The other problem with the Micro-FM was that it was a kit: it used resistors mounted on end, tightly packed together, and it had quite a high component count. So there was a lot of room for constructor error, and if resistors weren't bent tightly or were misoriented then their leads could touch.
Sinclair's advert boldly said It can be built by anyone. And a lot of "anyones" tried - and failed. Once again, it was I who did all the servicing. Its construction made it difficult to remove components, for you had to unsolder two or 3 joints while holding the board and pulling on the component. I remember a jig I made to hold the board. It was hinged so the horizontal board could be flipped to the vertical where it locked, or released so it could turn over 180° for soldering. Behind it, on the component side, was a rod along which could slide a spring with a hook on its other end. I would stretch the spring and hook it onto the component to be removed. Then when the solder was melted the component would be pulled free, sometimes to ping across the room.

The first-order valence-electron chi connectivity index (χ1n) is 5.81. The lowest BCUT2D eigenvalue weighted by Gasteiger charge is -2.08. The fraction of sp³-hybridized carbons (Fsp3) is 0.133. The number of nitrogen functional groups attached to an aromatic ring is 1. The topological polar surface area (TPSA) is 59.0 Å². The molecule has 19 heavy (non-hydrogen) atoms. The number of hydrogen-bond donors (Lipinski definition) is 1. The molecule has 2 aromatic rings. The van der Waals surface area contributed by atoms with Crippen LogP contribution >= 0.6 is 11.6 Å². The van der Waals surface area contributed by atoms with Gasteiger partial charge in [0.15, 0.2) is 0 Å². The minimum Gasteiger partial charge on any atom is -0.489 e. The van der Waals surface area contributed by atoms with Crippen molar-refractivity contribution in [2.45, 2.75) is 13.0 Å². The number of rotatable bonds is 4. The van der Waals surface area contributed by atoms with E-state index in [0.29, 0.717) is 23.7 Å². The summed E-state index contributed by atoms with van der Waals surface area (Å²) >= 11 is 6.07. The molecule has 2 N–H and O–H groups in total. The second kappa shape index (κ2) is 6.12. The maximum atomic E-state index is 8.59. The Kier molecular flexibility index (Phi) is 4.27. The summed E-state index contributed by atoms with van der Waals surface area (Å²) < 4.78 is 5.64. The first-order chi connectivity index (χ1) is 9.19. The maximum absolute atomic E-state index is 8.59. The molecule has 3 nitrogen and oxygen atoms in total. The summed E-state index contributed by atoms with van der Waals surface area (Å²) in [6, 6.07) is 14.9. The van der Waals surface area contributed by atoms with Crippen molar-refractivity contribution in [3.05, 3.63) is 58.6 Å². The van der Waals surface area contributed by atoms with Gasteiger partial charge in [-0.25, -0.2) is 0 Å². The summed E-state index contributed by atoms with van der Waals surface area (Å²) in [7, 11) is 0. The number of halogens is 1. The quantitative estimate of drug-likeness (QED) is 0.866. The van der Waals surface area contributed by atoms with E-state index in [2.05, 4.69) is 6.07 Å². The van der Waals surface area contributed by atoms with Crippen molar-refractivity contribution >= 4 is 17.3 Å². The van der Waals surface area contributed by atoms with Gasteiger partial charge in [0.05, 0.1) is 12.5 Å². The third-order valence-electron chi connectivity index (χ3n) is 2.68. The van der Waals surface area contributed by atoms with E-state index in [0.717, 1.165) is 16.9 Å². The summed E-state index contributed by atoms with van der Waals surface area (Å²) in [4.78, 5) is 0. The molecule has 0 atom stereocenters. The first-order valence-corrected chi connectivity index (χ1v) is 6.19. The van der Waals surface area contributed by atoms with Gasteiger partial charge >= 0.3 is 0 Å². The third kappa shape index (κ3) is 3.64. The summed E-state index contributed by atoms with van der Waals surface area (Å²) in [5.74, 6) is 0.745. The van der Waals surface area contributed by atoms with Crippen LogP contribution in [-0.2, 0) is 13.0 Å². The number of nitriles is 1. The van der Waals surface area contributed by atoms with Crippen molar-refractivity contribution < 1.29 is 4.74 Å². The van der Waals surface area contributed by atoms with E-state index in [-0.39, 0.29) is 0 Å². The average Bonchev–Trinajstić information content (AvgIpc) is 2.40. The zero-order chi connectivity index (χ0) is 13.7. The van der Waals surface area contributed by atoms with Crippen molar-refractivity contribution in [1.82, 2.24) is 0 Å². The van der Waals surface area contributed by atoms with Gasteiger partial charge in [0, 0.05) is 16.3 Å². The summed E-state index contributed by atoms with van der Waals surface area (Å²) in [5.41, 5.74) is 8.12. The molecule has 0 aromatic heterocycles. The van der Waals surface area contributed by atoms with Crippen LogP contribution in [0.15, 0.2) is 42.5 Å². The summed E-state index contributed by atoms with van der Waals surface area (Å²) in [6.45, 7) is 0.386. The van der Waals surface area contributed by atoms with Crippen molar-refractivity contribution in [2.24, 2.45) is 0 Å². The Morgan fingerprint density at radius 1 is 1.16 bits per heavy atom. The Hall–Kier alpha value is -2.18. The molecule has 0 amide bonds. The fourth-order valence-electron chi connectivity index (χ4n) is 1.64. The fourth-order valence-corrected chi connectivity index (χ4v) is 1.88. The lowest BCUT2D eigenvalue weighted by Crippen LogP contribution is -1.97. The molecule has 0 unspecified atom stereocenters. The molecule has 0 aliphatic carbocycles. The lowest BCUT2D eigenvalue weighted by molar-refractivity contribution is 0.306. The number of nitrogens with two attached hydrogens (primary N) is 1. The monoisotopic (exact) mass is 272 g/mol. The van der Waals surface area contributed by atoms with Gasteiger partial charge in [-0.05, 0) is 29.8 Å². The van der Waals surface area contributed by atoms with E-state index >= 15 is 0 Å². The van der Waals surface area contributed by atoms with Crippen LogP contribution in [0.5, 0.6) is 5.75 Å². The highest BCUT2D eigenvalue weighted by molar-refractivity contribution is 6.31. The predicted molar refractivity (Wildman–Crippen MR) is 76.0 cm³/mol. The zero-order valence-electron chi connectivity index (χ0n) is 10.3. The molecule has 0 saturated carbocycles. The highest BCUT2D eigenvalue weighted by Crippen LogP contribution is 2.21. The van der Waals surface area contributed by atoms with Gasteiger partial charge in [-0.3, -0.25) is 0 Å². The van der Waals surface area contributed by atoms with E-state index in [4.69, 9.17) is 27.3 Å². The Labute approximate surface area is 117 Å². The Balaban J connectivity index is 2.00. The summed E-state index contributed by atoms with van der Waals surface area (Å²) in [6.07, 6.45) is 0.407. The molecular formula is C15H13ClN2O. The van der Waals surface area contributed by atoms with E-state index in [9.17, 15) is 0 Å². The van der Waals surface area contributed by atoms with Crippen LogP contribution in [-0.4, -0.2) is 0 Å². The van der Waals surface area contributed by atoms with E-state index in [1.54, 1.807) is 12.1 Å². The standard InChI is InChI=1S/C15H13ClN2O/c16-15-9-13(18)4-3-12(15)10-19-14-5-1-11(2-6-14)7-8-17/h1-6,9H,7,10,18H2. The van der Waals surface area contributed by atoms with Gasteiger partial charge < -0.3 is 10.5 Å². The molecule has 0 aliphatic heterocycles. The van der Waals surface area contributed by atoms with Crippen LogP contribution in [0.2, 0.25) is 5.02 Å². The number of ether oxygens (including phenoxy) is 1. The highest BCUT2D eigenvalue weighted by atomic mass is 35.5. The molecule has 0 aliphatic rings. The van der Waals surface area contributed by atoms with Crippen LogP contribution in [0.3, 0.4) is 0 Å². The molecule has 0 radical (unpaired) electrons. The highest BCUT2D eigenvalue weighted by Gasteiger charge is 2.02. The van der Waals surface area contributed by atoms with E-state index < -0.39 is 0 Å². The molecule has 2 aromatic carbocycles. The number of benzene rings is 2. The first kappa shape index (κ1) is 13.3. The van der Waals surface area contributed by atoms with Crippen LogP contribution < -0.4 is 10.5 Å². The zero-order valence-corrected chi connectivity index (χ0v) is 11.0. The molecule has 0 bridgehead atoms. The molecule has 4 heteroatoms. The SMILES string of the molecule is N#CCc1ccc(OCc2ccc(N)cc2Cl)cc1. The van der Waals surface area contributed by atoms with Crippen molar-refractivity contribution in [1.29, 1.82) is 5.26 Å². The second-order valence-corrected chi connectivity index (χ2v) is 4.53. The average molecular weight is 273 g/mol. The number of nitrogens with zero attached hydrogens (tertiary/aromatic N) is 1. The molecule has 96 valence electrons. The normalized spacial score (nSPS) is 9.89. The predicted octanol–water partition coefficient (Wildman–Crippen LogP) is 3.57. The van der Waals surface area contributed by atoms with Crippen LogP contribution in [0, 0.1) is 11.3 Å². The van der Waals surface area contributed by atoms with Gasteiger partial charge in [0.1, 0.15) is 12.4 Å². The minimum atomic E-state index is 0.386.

There was great satisfaction to be had from receiving back what was essentially a pile of rubbish and returning to the customer a perfectly working Micro-FM! Many were the boards I stripped quite extensively and re-built using this jig.
There is a good amount of technical information available on the Micro-FM, which I may compile into a separate page. Contact me if interested. Already available is the circuit of the Micro-FM.
Because of the ostensible performance of the X-10 and X-20, Sinclair had won a contract to design and build an amplifier capable of an output of 120 watts to drive a vibrator for the aircradt industry. Jim and I were not aware of this until February 1965 when we had to make room for a new chief engineer, Martin Wilcox. He had been employed initially to design the Z-120.